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May 19, 2008

Lacking Initiative

posted by Josh Goodman

Congressional Quarterly sees a trend against ballot initiatives:

Ordinarily this would be a big year for ballot initiatives with the presidential campaign dominating the headlines and emotionally charged issues now convulsing our politics, from the Iraq War to gasoline prices and housing, to last week’s decision from the California Supreme Court to strike down a prior state initiative banning gay marriage.

Instead, the number of initiatives scheduled for state ballots so far this year — just 13 — is far below the count in other presidential election years and continues a downward trend from the peak of 87 in 1996.

Note that this article is only talking about "ballot initiatives," not the broader group of "ballot measures." Ballot measures also include things like state constitutional amendments submitted for a public vote by the legislature, while initiatives only originate from citizen petitions.

The National Conference of State Legislatures says that over 300 ballot measures are under consideration for November 2008. Far more than 13 already have won a spot on the ballot.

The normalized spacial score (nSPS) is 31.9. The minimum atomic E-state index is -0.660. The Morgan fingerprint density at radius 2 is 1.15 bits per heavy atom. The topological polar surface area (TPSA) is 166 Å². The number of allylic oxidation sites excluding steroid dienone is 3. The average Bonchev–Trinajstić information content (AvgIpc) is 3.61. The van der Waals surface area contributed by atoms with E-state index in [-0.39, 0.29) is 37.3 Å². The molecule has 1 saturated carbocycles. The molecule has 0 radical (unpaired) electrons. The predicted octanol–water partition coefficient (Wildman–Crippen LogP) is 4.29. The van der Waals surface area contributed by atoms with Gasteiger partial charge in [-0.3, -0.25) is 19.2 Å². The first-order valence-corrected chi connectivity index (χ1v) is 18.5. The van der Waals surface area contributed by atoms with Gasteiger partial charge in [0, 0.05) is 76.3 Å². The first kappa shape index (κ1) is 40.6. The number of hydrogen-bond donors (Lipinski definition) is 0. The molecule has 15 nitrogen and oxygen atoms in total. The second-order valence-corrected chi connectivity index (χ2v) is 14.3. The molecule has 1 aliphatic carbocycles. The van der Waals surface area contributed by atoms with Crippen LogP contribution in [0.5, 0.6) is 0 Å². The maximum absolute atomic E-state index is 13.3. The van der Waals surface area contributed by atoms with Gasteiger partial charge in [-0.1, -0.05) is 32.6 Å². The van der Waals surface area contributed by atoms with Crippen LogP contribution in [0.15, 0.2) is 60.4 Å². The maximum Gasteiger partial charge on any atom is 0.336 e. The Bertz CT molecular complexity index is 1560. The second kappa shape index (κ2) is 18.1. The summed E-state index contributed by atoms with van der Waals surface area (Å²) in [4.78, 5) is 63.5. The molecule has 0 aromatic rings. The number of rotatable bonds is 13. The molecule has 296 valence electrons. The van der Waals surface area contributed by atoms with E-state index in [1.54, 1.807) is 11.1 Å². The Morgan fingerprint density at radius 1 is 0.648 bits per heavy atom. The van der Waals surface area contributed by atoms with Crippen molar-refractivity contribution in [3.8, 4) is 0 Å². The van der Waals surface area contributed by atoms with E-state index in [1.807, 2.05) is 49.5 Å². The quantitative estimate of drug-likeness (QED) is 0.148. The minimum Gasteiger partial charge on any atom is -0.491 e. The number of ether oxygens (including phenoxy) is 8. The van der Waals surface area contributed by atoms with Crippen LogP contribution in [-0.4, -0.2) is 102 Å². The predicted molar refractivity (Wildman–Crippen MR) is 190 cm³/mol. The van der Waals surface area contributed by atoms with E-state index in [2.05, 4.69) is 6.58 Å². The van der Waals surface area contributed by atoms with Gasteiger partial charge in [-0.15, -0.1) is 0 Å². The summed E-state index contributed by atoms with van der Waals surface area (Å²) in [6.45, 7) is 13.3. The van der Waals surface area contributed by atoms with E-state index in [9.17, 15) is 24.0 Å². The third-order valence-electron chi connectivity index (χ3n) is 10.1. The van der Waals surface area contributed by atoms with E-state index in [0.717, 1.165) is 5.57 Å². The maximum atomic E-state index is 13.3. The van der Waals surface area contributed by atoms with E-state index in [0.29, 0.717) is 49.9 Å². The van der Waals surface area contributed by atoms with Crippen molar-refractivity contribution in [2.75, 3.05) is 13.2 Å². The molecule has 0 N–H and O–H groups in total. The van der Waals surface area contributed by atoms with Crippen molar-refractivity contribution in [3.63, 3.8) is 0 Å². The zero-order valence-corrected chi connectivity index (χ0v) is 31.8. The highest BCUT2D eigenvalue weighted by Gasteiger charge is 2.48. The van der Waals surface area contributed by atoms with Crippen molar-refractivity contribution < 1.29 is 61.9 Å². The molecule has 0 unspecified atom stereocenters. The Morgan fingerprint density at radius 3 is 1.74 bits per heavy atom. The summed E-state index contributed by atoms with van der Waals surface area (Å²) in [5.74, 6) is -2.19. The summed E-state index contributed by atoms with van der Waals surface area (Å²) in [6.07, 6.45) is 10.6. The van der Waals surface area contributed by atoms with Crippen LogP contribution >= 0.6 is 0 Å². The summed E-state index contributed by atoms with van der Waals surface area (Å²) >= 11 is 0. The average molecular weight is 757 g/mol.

So why is the citizen initiative going out of vogue? CQ makes a prescient point:

Although 24 states permit initiatives, many legislatures don’t like them because they short-circuit the usual lawmaking process and can wreak havoc with state budgets if, for instance, they mandate new programs or tax cuts. Some states have imposed ever-stricter requirements for initiatives.



I live in California, where initiatives were introduced as part of the good government initiative of the early 1900's.

They haven't exactly worked out that way. Most initiatives are put forth by special interest groups, sometimes to sabotage the very cause they are supposedly designed to promote.

Like Prop 99, the eminent domain reform measure on the June ballot. It is touted as the "good" eminent domain reform ballot measure, as opposed to Prop 98 the "bad" eminent domain initiative, or so Prop 99's supporters would have you believe. It was sponsored by the League of Cities, and has so many loopholes that it does little to nothing to reform eminent domain. For example, it only protects single family homes, not commercial property which is more often than not what is taken by cities in eminent domain. Private property protection under Prop 98 by contrast is much more comprehensive.

Or take Prop 103, the insurance reform issue from a few years ago. It changed the California Insurance Code to allow banks to sell insurance, but it failed to remove the same prohibition from the Financial Code; it took laywers and courts to sort that mess out.

My fantasy is an Initiative to End All Initiatives; a ballot initiative that would eliminate the ballot initiative as a form of law-making.

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